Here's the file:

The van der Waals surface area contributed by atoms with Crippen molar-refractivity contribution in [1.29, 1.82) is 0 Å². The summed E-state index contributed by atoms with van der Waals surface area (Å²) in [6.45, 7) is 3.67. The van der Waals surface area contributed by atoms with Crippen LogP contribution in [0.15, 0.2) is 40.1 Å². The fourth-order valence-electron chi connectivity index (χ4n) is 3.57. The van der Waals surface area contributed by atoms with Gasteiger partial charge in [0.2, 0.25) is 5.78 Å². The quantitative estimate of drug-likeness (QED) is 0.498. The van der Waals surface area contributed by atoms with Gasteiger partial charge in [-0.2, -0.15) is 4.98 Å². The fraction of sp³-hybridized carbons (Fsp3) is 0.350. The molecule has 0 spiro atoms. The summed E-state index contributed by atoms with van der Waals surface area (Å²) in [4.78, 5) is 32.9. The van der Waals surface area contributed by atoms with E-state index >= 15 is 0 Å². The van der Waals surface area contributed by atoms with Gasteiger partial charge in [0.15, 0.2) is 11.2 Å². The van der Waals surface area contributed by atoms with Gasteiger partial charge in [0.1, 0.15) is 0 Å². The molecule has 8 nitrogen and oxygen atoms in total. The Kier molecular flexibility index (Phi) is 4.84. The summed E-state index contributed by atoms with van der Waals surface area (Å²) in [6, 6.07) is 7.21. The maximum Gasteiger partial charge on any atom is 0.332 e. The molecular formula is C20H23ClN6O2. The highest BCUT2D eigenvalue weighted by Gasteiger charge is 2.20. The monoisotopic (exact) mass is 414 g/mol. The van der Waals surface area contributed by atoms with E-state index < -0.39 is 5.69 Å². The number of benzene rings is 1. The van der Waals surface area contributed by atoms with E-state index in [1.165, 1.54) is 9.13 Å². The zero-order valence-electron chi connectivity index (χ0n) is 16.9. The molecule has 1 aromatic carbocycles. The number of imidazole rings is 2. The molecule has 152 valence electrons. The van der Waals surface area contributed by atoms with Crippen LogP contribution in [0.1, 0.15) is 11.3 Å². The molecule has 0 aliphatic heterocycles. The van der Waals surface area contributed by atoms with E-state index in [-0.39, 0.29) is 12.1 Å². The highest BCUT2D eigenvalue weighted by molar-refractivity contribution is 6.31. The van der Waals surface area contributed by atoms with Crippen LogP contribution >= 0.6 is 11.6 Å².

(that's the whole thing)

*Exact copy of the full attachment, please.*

The van der Waals surface area contributed by atoms with Crippen molar-refractivity contribution in [1.29, 1.82) is 0 Å². The summed E-state index contributed by atoms with van der Waals surface area (Å²) in [6.45, 7) is 3.67. The van der Waals surface area contributed by atoms with Crippen LogP contribution in [0.15, 0.2) is 40.1 Å². The fourth-order valence-electron chi connectivity index (χ4n) is 3.57. The van der Waals surface area contributed by atoms with Gasteiger partial charge in [0.2, 0.25) is 5.78 Å². The quantitative estimate of drug-likeness (QED) is 0.498. The van der Waals surface area contributed by atoms with Gasteiger partial charge in [-0.2, -0.15) is 4.98 Å². The fraction of sp³-hybridized carbons (Fsp3) is 0.350. The molecule has 0 spiro atoms. The summed E-state index contributed by atoms with van der Waals surface area (Å²) in [4.78, 5) is 32.9. The van der Waals surface area contributed by atoms with E-state index >= 15 is 0 Å². The van der Waals surface area contributed by atoms with Gasteiger partial charge in [0.15, 0.2) is 11.2 Å². The van der Waals surface area contributed by atoms with Gasteiger partial charge in [0.1, 0.15) is 0 Å². The molecule has 8 nitrogen and oxygen atoms in total. The Kier molecular flexibility index (Phi) is 4.84. The summed E-state index contributed by atoms with van der Waals surface area (Å²) in [6, 6.07) is 7.21. The maximum Gasteiger partial charge on any atom is 0.332 e. The molecular formula is C20H23ClN6O2. The highest BCUT2D eigenvalue weighted by Gasteiger charge is 2.20. The monoisotopic (exact) mass is 414 g/mol. The van der Waals surface area contributed by atoms with E-state index < -0.39 is 5.69 Å². The number of benzene rings is 1. The van der Waals surface area contributed by atoms with E-state index in [1.165, 1.54) is 9.13 Å². The zero-order valence-electron chi connectivity index (χ0n) is 16.9. The molecule has 1 aromatic carbocycles. The number of imidazole rings is 2. The molecule has 152 valence electrons. The van der Waals surface area contributed by atoms with Crippen LogP contribution in [0.1, 0.15) is 11.3 Å². The molecule has 0 aliphatic heterocycles. The van der Waals surface area contributed by atoms with E-state index in [-0.39, 0.29) is 12.1 Å². The highest BCUT2D eigenvalue weighted by molar-refractivity contribution is 6.31. The van der Waals surface area contributed by atoms with Crippen LogP contribution >= 0.6 is 11.6 Å².